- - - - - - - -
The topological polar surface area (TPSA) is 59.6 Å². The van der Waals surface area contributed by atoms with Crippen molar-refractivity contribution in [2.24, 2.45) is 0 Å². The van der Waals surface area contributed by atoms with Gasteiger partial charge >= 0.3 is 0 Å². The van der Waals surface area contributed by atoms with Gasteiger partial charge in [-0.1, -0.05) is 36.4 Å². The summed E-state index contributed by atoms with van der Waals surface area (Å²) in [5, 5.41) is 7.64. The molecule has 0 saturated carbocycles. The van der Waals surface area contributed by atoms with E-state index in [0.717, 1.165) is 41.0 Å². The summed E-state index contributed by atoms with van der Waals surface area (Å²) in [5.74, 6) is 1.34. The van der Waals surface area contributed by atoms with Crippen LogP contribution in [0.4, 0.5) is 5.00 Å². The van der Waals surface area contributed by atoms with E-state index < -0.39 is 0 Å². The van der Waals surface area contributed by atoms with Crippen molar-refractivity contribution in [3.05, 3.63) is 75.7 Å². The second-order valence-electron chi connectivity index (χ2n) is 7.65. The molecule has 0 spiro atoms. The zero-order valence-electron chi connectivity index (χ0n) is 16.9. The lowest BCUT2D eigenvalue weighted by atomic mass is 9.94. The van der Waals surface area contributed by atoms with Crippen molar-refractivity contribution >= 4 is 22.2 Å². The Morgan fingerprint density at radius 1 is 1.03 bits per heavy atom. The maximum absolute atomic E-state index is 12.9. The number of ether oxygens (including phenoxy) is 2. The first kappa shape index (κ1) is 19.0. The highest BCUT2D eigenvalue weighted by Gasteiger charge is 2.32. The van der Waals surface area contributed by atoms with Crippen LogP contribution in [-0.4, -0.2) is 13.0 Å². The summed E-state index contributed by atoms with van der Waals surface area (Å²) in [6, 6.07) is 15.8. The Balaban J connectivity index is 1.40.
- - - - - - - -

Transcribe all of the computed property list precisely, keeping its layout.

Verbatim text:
The topological polar surface area (TPSA) is 59.6 Å². The van der Waals surface area contributed by atoms with Crippen molar-refractivity contribution in [2.24, 2.45) is 0 Å². The van der Waals surface area contributed by atoms with Gasteiger partial charge >= 0.3 is 0 Å². The van der Waals surface area contributed by atoms with Gasteiger partial charge in [-0.1, -0.05) is 36.4 Å². The summed E-state index contributed by atoms with van der Waals surface area (Å²) in [5, 5.41) is 7.64. The molecule has 0 saturated carbocycles. The van der Waals surface area contributed by atoms with E-state index in [0.717, 1.165) is 41.0 Å². The summed E-state index contributed by atoms with van der Waals surface area (Å²) in [5.74, 6) is 1.34. The van der Waals surface area contributed by atoms with Crippen LogP contribution in [0.4, 0.5) is 5.00 Å². The van der Waals surface area contributed by atoms with E-state index < -0.39 is 0 Å². The van der Waals surface area contributed by atoms with Crippen molar-refractivity contribution in [3.05, 3.63) is 75.7 Å². The second-order valence-electron chi connectivity index (χ2n) is 7.65. The molecule has 0 spiro atoms. The zero-order valence-electron chi connectivity index (χ0n) is 16.9. The lowest BCUT2D eigenvalue weighted by atomic mass is 9.94. The van der Waals surface area contributed by atoms with Crippen molar-refractivity contribution >= 4 is 22.2 Å². The Morgan fingerprint density at radius 1 is 1.03 bits per heavy atom. The maximum absolute atomic E-state index is 12.9. The number of ether oxygens (including phenoxy) is 2. The first kappa shape index (κ1) is 19.0. The highest BCUT2D eigenvalue weighted by Gasteiger charge is 2.32. The van der Waals surface area contributed by atoms with Crippen LogP contribution in [-0.4, -0.2) is 13.0 Å². The summed E-state index contributed by atoms with van der Waals surface area (Å²) in [6, 6.07) is 15.8. The Balaban J connectivity index is 1.40.